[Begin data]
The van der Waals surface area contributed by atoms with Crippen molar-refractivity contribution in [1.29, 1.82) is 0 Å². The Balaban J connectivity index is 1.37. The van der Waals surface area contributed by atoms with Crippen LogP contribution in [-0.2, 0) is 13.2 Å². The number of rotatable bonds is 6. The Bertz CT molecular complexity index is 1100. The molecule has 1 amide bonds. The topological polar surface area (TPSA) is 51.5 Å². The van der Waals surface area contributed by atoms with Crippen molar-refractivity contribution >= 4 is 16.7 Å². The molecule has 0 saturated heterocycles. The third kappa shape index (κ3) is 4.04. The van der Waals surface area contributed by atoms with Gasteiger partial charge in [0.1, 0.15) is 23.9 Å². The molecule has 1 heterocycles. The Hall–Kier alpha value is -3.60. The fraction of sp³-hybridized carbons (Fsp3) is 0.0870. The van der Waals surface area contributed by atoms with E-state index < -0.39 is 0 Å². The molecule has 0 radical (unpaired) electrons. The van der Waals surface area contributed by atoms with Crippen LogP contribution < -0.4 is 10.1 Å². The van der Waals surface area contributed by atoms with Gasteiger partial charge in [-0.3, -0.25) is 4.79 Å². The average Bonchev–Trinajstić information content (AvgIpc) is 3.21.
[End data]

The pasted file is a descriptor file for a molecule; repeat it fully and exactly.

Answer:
The van der Waals surface area contributed by atoms with Crippen molar-refractivity contribution in [1.29, 1.82) is 0 Å². The Balaban J connectivity index is 1.37. The van der Waals surface area contributed by atoms with Crippen LogP contribution in [-0.2, 0) is 13.2 Å². The number of rotatable bonds is 6. The Bertz CT molecular complexity index is 1100. The molecule has 1 amide bonds. The topological polar surface area (TPSA) is 51.5 Å². The van der Waals surface area contributed by atoms with Crippen molar-refractivity contribution >= 4 is 16.7 Å². The molecule has 0 saturated heterocycles. The third kappa shape index (κ3) is 4.04. The van der Waals surface area contributed by atoms with Gasteiger partial charge in [0.1, 0.15) is 23.9 Å². The molecule has 1 heterocycles. The Hall–Kier alpha value is -3.60. The fraction of sp³-hybridized carbons (Fsp3) is 0.0870. The van der Waals surface area contributed by atoms with E-state index < -0.39 is 0 Å². The molecule has 0 radical (unpaired) electrons. The van der Waals surface area contributed by atoms with Crippen LogP contribution < -0.4 is 10.1 Å². The van der Waals surface area contributed by atoms with Gasteiger partial charge in [-0.3, -0.25) is 4.79 Å². The average Bonchev–Trinajstić information content (AvgIpc) is 3.21.